The valley, which is known for hard industry (mining), with no tradition in small businesses and entrepreneurship and which has a very typical rural Slovenian settlement (two local centres, more than twenty small villages and a lot of individual farms in the high mountains), needs a Development Centre to provide support and services.

Aims and purpose

Expected results

The provision of:


Financing sources will be:

Entrepreneurship and small business development

Business centre development


There are five consultancy and development agencies in the Community of Ravne na Koroskem, there is also a lot of specific knowledge in other companies in the area, which is not recognised nor offered to the potential users. On the other hand, in the area there are more than 220 private companies and enterprises, which are searching for the development and administration support for their businesses. There are more than 500 unemployed people, with a growing potential of unemployment from existing industry. There is a generation of about 110 young school students with almost no job opportunities and there are farmers, looking for opportunities to supplement their income, which is badly needed in the high mountain farms. All of them are potential users of the business centre, because they are thinking about self employment but they do not know how to start. Many people need to do something but they do not know what and how; they may have already started a business but do not know how to manage finance and marketing; others want to expand their business but they do not have money and knowledge.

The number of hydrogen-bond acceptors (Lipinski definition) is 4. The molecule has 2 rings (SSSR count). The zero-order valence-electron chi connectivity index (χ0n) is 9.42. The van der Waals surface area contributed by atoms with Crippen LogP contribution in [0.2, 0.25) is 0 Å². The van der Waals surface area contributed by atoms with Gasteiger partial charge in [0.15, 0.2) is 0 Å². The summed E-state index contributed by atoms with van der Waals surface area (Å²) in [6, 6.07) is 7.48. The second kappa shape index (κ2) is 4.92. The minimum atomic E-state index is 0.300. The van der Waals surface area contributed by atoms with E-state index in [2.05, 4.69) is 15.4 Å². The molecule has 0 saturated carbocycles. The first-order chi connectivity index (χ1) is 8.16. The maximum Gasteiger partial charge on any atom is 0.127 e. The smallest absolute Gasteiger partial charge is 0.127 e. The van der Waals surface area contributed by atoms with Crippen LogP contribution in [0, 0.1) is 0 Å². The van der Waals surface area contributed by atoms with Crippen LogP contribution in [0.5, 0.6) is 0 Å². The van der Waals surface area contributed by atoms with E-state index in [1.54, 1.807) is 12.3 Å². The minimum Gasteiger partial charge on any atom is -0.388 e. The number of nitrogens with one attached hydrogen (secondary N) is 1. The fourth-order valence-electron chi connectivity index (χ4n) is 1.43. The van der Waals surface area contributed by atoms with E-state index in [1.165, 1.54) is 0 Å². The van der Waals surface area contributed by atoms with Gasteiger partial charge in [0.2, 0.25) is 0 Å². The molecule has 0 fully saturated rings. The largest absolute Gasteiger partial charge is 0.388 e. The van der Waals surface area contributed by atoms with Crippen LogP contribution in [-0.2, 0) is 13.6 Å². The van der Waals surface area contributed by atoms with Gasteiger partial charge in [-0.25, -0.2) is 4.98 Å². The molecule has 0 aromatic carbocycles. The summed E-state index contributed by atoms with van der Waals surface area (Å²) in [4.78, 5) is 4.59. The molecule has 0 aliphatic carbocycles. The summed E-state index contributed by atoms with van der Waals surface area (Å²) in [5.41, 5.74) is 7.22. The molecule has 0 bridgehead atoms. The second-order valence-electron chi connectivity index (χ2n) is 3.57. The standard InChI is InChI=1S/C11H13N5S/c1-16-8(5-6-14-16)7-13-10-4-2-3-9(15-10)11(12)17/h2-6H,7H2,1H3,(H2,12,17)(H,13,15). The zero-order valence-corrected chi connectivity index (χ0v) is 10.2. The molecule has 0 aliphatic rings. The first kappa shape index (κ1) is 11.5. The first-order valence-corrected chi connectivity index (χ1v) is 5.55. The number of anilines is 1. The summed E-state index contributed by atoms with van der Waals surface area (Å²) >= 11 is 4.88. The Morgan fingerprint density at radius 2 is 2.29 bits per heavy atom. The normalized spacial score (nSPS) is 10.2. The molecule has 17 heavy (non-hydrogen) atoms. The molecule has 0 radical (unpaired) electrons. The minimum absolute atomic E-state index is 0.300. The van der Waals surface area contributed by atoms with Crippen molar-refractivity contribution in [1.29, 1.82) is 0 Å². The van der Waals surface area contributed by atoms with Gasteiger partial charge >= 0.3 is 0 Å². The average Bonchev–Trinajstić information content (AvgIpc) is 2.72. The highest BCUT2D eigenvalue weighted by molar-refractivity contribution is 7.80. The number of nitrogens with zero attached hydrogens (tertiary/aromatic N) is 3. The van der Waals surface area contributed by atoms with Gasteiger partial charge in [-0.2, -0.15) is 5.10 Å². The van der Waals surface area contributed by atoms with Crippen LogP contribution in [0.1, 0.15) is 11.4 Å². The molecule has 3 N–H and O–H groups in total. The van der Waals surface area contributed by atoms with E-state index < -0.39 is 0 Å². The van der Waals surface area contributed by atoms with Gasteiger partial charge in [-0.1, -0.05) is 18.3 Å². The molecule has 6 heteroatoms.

Aims and purpose

To develop a business centre with appropriate offices in order to:

Expected results


Financing sources will be:

Motivation and training activities for small business development